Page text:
Q: How will COVID-19 affect what happens when I bring my baby home from the hospital? Can others hold my baby?
Dr. Fisher: “Yes, others can hold your baby. But because a newborn’s immune system is still developing and they are vulnerable to infection, I would take additional precautions. So to be safe, I would want to make sure any person holding my newborn baby has no COVID-related symptoms and is fully vaccinated. I would also consider asking that person to wear a mask. Frequently washing your hands, wearing masks and being vaccinated all add additional layers of protection that minimize risk. Follow your local guidelines and consider the level of community spread in your geographic area when having visitors.”

Q: Can siblings or family come stay with us at home with our new baby?
Dr. Fisher: “Similar to the decision-making we all have to make at this time, I would ask myself: are visitors vaccinated? Are they healthy and without any COVID-related symptoms? Are they travelling to see me from a community with low community spread numbers? The benefits of family support may outweigh any potential risks, and each family has to navigate this tricky question and do what makes them feel most comfortable. I again recommend ensuring that people coming into your home are vaccinated, do not have COVID-19 symptoms, and I may ask them to wear a well-fitting mask.”

Q: Can I request an early discharge from the hospital?
Dr. Fisher: “This question is a great one to ask your provider. Many patients have wanted to leave the hospital earlier than they may have previously after giving birth due to the increased restrictions due to COVID-19. For example, they want grandparents and siblings to see the new baby. We have seen a lot of patients, if they are medically stable, able to leave one day after a vaginal birth and two days after a cesarean delivery. Discharge must be medically appropriate with a clinic follow-up plan in place, though, and the patient cannot have high risk conditions such as high blood pressure. The baby must also be ready for discharge.”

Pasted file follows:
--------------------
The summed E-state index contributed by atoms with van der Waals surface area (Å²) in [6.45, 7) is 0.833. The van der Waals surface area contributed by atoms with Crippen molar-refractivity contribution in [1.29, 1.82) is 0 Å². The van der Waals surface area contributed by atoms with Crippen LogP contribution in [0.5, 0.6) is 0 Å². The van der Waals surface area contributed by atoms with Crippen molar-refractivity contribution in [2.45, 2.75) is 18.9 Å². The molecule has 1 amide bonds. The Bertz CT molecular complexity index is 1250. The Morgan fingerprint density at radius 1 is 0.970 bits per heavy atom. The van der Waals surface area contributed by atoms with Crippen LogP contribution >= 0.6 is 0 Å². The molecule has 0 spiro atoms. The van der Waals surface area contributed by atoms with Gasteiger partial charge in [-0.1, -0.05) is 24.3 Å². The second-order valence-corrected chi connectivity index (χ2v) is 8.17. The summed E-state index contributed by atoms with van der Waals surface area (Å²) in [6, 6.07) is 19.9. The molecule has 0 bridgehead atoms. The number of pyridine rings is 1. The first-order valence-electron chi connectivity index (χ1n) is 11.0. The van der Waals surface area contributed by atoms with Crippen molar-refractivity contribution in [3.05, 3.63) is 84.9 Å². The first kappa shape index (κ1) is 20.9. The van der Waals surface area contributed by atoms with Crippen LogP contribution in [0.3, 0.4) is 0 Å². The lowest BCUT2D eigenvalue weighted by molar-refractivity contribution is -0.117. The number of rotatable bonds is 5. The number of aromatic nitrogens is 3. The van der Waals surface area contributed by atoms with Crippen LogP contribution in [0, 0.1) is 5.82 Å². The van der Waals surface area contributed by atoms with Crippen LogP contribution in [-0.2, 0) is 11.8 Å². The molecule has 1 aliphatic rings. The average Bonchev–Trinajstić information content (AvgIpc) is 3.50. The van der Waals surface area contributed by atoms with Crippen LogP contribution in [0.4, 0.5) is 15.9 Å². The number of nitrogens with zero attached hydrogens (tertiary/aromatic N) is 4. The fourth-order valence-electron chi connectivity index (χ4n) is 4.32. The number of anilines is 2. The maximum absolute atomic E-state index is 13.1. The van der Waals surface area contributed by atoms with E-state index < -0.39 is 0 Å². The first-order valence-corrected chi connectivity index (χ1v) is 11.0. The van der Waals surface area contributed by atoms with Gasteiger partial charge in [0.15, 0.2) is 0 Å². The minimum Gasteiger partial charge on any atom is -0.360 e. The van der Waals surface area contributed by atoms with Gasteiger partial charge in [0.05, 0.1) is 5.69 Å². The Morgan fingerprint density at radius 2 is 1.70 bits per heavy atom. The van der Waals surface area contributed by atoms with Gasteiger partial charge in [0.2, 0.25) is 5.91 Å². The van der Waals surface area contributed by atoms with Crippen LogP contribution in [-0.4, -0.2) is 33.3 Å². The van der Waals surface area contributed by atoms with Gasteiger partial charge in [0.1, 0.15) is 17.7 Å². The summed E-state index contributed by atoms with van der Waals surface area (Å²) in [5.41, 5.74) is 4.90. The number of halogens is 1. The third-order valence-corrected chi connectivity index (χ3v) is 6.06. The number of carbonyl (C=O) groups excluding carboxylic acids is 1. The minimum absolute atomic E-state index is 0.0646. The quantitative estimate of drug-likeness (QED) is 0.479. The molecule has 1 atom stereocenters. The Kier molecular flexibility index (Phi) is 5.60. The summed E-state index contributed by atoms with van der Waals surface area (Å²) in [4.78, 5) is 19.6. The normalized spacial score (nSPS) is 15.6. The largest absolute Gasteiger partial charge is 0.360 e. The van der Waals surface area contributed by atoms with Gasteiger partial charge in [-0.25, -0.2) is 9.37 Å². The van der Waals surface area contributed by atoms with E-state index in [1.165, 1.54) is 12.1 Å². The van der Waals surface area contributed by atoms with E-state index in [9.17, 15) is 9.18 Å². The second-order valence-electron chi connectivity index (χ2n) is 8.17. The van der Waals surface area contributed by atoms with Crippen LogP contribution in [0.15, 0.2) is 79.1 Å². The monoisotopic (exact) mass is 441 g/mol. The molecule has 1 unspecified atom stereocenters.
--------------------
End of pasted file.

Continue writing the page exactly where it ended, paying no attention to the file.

Q: If I have to have pre-admission COVID-19 testing, does my partner need to be tested, too?
Dr. Fisher: “Please check with your hospital or birthing facility as many may have different rules and protocols. At Providence hospitals, for example, we have not been testing guests. However, all people entering the hospital including health care providers, patients and visitors are screened at the door for symptoms.”

Q: Will I be able to breastfeed after receiving a vaccine?
Dr. Fisher: “Yes. It has also been shown that breastfeeding passes neutralizing antibodies for COVID-19 to your baby. This is encouraging. Studies are underway to evaluate whether breastfeeding by vaccinated mothers reduces the risk of COVID-19 in the baby .”

Q: Can I breastfeed while infected with COVID-19?
Dr. Fisher: “Yes, having COVID-19 should not stop you from providing your baby with breast milk. And there are steps you can take to avoid passing a COVID-19 infection to your baby.”

If you are infected with COVID-19:

  • Wear a mask when you are holding or feeding your baby. The best mask to wear is an N95 or KN95.
  • Do not put a mask or covering over the baby’s face.
  • Wash your hands frequently.
  • While you are infected you may want to consider bottle feeding. Wash your hands before touching the breast pump.
  • If possible, have someone who is healthy help care for your newborn while you are infected. They can also help with bottle feeding. They should wear a mask and keep their hands clean when in contact with your baby.

Q: Will getting a COVID-19 vaccine make me infertile?
Dr. Fisher: “It will not. There are no data to support this claim.”

Q: If I need a blood transfusion, is there risk from receiving blood from someone who is vaccinated?
Dr. Fisher: “No. There is no risk from receiving a blood donation from someone who is vaccinated. Additionally, there is no way to know if the blood was donated from someone who was vaccinated or not. Blood donors are not required to share their vaccination status.”